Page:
Luis Acosta, former Army Chaplain at U.S. Army Reserve (2009-2016)
Ephesians 2:8–9 say: “For by grace you have been saved through faith, and that not of yourselves; it is the gift of God, not of works, lest anyone should boast.” (NKJV for all texts).
In vs. 8, it says “by grace you have been saved.” The end of the verse repeats the same idea: “[salvation] is a gift from God.” Vs. 9 says salvation is not the result “of works,” so nobody can ever “boast” of saving themselves. Of course, the concept of self-salvation is an oxymoron. Salvation implies there is a danger from which to be saved. If one can save oneself, then there is no actual danger from which to be saved.
Putting this together, grace has to do with God’s attitude and disposition toward you: He loves you because that’s the way He is. Nothing you could ever do could change that disposition. That’s the grace factor. That disposition toward you makes salvation an option. And it, therefore, must be a gift. However, the gift of salvation (being saved) is not automatic. [If salvation were automatic, that would lead to the meaningless position of universal salvation].
Let’s go back to v.8. Not only does it say that salvation is made an available option by grace, but the verse says that it requires a response from the one who’s been offered the gift: “by faith.” A more meaningful translation is ‘by trust.’
A couple of questions need to be asked of the text: saved from what? And if you could save yourself, why would you need to be saved by somebody else?
A larger context is necessary. In the Garden of Eden, Adam and Eve had two choices: to trust what God said or to trust what satan said. God prohibited eating from one tree – the tree of the knowledge of good and evil. The prohibition included a punishment for the violation of the simple, easy command, and the punishment was certain death. satan, on the other hand, said that there would be no punishment, that death was not certain at all. Eve chose to trust satan’s deception (Gen.3:13) and disobeyed God; Adam chose to distrust God and “heeded the voice of [his] wife” (Gen.3:17) instead of God’s. The Salvation Option or Plan of Salvation was put in place to give Adam and Eve another opportunity to trust God. Disobedience follows distrust just as obedience follows trust. Another opportunity to trust would also by implication mean another opportunity to obey.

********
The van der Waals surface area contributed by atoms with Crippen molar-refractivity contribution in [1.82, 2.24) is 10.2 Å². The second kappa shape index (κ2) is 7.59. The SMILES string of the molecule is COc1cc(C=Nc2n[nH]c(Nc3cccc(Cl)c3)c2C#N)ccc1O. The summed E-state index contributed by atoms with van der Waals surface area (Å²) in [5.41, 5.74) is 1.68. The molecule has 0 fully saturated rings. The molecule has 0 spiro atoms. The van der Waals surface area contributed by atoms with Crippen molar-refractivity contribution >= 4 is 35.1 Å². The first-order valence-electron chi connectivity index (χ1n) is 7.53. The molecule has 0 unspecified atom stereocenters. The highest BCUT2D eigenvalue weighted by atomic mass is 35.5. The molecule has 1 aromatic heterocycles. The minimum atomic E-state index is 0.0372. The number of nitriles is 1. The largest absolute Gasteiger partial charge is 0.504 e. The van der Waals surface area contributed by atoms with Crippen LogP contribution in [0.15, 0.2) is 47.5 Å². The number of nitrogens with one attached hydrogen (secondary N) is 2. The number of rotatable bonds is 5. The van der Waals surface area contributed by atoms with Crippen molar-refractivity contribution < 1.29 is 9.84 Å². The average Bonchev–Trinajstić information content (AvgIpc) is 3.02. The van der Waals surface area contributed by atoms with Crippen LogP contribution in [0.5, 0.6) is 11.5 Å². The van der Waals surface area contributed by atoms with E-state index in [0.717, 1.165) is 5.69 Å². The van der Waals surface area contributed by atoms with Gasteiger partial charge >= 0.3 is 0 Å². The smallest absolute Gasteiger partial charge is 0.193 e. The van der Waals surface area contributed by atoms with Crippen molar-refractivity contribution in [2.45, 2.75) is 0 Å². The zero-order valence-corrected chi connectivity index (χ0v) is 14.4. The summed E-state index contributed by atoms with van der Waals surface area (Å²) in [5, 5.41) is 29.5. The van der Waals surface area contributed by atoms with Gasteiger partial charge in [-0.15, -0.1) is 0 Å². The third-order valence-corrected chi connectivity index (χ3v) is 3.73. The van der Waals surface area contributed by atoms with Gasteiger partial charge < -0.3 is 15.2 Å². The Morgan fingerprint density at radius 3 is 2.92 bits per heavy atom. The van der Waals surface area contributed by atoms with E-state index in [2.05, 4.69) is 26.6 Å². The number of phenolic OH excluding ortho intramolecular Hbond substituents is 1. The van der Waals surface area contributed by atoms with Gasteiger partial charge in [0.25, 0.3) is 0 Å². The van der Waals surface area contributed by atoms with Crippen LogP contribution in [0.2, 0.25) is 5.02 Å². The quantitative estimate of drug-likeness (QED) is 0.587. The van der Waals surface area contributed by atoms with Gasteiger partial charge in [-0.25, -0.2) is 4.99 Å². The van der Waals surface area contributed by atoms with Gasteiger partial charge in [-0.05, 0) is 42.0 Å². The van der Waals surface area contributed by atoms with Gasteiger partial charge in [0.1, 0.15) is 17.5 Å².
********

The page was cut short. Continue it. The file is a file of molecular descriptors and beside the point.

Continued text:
In speaking of salvation, we always have to remember that God is Lord. He is the ruler of the universe. Distrust is rebellion. Any discussion of God’s gracious salvation must make explicit trust in His Lordship. Jesus’ call to repentance – to turn away from satan’s distrust/disobedience and towards God in trust – is an implicit call to turn toward God in obedience.
James 2:14–26 is a longer passage that should be read in context. Assuming that it has been read, it’s necessary to refer to the core statements that are not contradictory but complementary to Paul’s letter to the Ephesians.
James 2:14 asks: “What does it profit, my brethren, if someone says he has faith but does not have works? Can faith save him?” He then illustrates his point in vss.15–17: It’s not enough for one to tell someone who is naked and hungry to go and “be warmed and filled.” One must provide for that person’s bodily needs of clothing and food. A trust in God that only talks pretty is pretty meaningless.
James’ key point is made in a very brief illustrative dialogue consisting of two one-liners:
1 – “But someone will say, ‘You have faith, and I have works.’”
2 – “Show me your faith without your works, and I will show you my faith by my works.” The logic is incontrovertible.
Paul talks about salvation as God’s response to trust in Him as Lord and Savior while James describes the nature of that trust. In other words, true trust in God results in submission to the Lordship of the Savior. A false trust continues in disobedience. It is not repentant.
We cannot be saved by way of the good we do. That is not the purpose of doing good. On the other hand, we will be lost by way of the evil we do because it means we distrust Him.
Jesus said it more simply and beautifully, of course, than Paul: “If you love Me, keep My commandments” (John 14:15). He also elaborated it even more explicitly: “If anyone loves Me, he will keep My word;…. He who does not love Me does not keep My words” (verses 23, 24; see also verse 21).
Lastly, Ephesians 2:10 really wraps up the statement in vs. 9 that salvation is “not by works”: “For we are His workmanship, created in Christ Jesus for good works, which God prepared beforehand that we should walk in them.”